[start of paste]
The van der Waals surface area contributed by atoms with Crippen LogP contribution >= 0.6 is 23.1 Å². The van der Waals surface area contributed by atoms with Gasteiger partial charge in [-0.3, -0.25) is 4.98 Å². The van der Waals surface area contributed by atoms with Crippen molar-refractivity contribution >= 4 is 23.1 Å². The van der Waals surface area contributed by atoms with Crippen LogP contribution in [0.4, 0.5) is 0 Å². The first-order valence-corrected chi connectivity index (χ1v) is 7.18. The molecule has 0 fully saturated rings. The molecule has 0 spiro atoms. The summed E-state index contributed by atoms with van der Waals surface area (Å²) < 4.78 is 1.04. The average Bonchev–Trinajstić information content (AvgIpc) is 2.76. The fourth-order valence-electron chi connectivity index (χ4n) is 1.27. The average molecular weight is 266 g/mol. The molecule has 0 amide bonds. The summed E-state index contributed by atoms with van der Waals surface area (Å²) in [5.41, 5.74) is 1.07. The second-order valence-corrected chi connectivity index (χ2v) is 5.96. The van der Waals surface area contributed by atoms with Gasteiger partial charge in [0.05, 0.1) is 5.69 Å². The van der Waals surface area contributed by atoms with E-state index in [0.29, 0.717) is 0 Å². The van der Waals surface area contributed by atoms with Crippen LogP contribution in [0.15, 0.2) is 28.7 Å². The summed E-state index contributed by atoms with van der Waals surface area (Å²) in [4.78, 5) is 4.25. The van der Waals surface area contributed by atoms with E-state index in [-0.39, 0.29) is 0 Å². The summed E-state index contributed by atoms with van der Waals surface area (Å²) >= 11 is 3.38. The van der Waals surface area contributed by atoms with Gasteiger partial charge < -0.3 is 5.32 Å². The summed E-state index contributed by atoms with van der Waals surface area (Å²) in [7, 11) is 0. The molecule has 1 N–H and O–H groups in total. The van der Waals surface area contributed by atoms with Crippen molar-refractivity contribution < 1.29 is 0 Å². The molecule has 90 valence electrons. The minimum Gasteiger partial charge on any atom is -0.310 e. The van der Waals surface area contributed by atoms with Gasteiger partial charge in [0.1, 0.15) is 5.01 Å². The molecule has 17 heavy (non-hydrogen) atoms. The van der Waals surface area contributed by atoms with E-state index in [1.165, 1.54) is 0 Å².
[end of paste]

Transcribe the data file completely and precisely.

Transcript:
The van der Waals surface area contributed by atoms with Crippen LogP contribution >= 0.6 is 23.1 Å². The van der Waals surface area contributed by atoms with Gasteiger partial charge in [-0.3, -0.25) is 4.98 Å². The van der Waals surface area contributed by atoms with Crippen molar-refractivity contribution >= 4 is 23.1 Å². The van der Waals surface area contributed by atoms with Crippen LogP contribution in [0.4, 0.5) is 0 Å². The first-order valence-corrected chi connectivity index (χ1v) is 7.18. The molecule has 0 fully saturated rings. The molecule has 0 spiro atoms. The summed E-state index contributed by atoms with van der Waals surface area (Å²) < 4.78 is 1.04. The average Bonchev–Trinajstić information content (AvgIpc) is 2.76. The fourth-order valence-electron chi connectivity index (χ4n) is 1.27. The average molecular weight is 266 g/mol. The molecule has 0 amide bonds. The summed E-state index contributed by atoms with van der Waals surface area (Å²) in [5.41, 5.74) is 1.07. The second-order valence-corrected chi connectivity index (χ2v) is 5.96. The van der Waals surface area contributed by atoms with Gasteiger partial charge in [0.05, 0.1) is 5.69 Å². The van der Waals surface area contributed by atoms with E-state index in [0.29, 0.717) is 0 Å². The van der Waals surface area contributed by atoms with Crippen LogP contribution in [0.15, 0.2) is 28.7 Å². The summed E-state index contributed by atoms with van der Waals surface area (Å²) in [4.78, 5) is 4.25. The van der Waals surface area contributed by atoms with E-state index in [-0.39, 0.29) is 0 Å². The summed E-state index contributed by atoms with van der Waals surface area (Å²) >= 11 is 3.38. The van der Waals surface area contributed by atoms with Gasteiger partial charge < -0.3 is 5.32 Å². The summed E-state index contributed by atoms with van der Waals surface area (Å²) in [7, 11) is 0. The molecule has 1 N–H and O–H groups in total. The van der Waals surface area contributed by atoms with Crippen molar-refractivity contribution < 1.29 is 0 Å². The molecule has 90 valence electrons. The minimum Gasteiger partial charge on any atom is -0.310 e. The van der Waals surface area contributed by atoms with Gasteiger partial charge in [0.1, 0.15) is 5.01 Å². The molecule has 17 heavy (non-hydrogen) atoms. The van der Waals surface area contributed by atoms with E-state index in [1.165, 1.54) is 0 Å².